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Since the NOx waiver (renewal) ran out in 1984 the maximum number of units were built until about may of 1985 but they all carried the 1984 year model designation. The first D24 motor was in the 1980YM. The original waiver was for the first year only. 1981YM diesels in US trim don't exist. The D24T motor in the P70 chassis ran until 1986.
Bob
--
The goal when driving is to miss the maximum number of objects.

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In an earlier contribution to this discussion,

Where are you geographically? The fact that you refer to 'Wagon' rather than 'Estate' suggests that you are probably in North America rather than Europe.
What age of car are you looking for? This makes quite a difference because Volvo did a major re-vamp of their model naming in the late 1990's which makes it much easier to identify a wagon/estate car.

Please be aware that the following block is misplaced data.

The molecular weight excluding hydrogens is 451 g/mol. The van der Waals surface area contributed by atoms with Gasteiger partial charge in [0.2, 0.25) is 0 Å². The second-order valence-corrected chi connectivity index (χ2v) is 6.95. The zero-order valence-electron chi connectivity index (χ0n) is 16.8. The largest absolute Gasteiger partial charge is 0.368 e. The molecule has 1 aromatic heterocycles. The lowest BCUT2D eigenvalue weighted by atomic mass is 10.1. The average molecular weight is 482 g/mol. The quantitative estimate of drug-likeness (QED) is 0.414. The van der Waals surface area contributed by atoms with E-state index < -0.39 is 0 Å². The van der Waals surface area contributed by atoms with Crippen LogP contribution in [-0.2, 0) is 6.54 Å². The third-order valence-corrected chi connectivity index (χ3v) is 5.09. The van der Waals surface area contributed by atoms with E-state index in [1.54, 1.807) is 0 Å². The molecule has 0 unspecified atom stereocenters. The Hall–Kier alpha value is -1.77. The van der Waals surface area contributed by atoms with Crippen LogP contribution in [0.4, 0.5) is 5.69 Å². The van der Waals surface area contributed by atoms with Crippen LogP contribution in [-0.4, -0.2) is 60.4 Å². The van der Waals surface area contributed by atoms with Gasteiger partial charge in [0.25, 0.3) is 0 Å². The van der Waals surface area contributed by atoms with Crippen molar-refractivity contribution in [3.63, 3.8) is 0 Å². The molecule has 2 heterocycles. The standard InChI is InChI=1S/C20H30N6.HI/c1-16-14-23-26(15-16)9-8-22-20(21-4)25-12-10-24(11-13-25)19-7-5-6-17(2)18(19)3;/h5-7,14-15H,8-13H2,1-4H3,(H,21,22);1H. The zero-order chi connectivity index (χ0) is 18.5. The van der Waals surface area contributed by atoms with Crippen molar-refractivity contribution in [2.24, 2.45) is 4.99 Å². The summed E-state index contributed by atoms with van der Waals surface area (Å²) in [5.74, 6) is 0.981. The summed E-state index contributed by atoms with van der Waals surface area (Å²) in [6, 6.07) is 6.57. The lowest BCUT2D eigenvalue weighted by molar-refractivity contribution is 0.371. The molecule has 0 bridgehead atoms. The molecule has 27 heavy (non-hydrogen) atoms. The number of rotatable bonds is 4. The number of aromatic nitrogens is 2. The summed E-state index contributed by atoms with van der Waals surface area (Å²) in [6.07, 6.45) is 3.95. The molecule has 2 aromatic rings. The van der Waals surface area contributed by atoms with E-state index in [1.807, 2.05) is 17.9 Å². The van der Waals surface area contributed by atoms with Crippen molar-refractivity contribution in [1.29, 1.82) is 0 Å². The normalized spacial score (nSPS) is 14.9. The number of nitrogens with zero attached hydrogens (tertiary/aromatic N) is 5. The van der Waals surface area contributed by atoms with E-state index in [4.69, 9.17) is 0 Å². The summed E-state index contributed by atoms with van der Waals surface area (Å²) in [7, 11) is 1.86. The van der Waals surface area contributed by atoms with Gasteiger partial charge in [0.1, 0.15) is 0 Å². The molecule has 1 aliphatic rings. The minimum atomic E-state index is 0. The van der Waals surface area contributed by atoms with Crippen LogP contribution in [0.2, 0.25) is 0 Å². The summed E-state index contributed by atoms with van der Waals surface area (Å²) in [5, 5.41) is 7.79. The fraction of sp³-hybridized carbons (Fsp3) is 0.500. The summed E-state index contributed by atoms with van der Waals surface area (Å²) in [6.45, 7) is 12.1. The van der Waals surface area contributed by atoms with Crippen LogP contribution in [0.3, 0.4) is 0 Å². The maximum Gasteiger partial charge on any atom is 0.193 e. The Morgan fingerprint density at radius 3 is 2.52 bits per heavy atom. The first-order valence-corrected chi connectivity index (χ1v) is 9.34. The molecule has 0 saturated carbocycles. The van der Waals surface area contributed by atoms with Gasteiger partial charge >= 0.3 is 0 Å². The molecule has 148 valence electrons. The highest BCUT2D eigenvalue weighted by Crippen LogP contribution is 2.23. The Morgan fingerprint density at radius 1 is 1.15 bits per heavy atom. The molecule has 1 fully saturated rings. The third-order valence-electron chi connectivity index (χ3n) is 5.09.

--
Cheers,
Roger
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I bought a 4 month old manual V70 TDI new (6000 miles) in 1997.
TDI means (I think) Turbo Diesel. It certainly has a turbo, which cuts in at about 2000 RPM and gives you a kick in the back. Very useful for overtaking.
Not a lot has gone wrong with it, it needed a new steering lock at about 80000 miles and a new window control switch at about 50000. And a few new tyres and bulbs.
I sometimes tow a long trailer weighing about 1200lbs, no problems in keeping up 70 mph, not that I do.
I recently did a trip to London and back, it returned 53 mpg. I keep the speed down to 55mph and drive fairly conservatively, using the energy wasting brakes as little as possible. When my wife drives it, that figure goes down to about 42.